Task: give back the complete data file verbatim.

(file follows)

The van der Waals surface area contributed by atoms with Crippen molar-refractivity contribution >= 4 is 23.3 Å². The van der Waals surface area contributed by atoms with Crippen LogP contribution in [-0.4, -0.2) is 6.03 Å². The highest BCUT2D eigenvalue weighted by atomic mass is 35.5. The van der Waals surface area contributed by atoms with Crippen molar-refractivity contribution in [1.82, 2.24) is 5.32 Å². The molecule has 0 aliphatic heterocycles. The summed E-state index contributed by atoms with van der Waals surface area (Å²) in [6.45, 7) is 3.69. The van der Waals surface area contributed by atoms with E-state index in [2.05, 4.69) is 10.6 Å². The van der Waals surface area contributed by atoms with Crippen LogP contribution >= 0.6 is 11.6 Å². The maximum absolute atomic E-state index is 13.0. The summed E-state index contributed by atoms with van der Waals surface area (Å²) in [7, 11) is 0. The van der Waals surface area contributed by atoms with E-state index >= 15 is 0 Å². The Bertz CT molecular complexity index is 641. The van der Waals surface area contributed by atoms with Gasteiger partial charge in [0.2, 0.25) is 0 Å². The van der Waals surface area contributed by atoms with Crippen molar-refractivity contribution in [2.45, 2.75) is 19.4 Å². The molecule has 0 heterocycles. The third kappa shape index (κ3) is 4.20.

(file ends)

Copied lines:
The van der Waals surface area contributed by atoms with Crippen molar-refractivity contribution >= 4 is 23.3 Å². The van der Waals surface area contributed by atoms with Crippen LogP contribution in [-0.4, -0.2) is 6.03 Å². The highest BCUT2D eigenvalue weighted by atomic mass is 35.5. The van der Waals surface area contributed by atoms with Crippen molar-refractivity contribution in [1.82, 2.24) is 5.32 Å². The molecule has 0 aliphatic heterocycles. The summed E-state index contributed by atoms with van der Waals surface area (Å²) in [6.45, 7) is 3.69. The van der Waals surface area contributed by atoms with E-state index in [2.05, 4.69) is 10.6 Å². The van der Waals surface area contributed by atoms with Crippen LogP contribution >= 0.6 is 11.6 Å². The maximum absolute atomic E-state index is 13.0. The summed E-state index contributed by atoms with van der Waals surface area (Å²) in [7, 11) is 0. The van der Waals surface area contributed by atoms with E-state index >= 15 is 0 Å². The Bertz CT molecular complexity index is 641. The van der Waals surface area contributed by atoms with Gasteiger partial charge in [0.2, 0.25) is 0 Å². The van der Waals surface area contributed by atoms with Crippen molar-refractivity contribution in [2.45, 2.75) is 19.4 Å². The molecule has 0 heterocycles. The third kappa shape index (κ3) is 4.20.